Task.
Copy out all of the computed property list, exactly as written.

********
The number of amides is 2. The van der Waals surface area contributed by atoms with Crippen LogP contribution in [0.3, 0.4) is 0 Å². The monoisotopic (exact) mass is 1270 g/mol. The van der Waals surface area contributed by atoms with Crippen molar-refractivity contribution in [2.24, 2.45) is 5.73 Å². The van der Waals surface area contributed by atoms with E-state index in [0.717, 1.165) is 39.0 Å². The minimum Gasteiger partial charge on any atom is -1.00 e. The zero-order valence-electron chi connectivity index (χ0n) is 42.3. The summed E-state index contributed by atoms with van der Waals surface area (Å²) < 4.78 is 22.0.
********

The number of amides is 2. The van der Waals surface area contributed by atoms with Crippen LogP contribution in [0.3, 0.4) is 0 Å². The monoisotopic (exact) mass is 1270 g/mol. The van der Waals surface area contributed by atoms with Crippen molar-refractivity contribution in [2.24, 2.45) is 5.73 Å². The van der Waals surface area contributed by atoms with E-state index in [0.717, 1.165) is 39.0 Å². The minimum Gasteiger partial charge on any atom is -1.00 e. The zero-order valence-electron chi connectivity index (χ0n) is 42.3. The summed E-state index contributed by atoms with van der Waals surface area (Å²) < 4.78 is 22.0.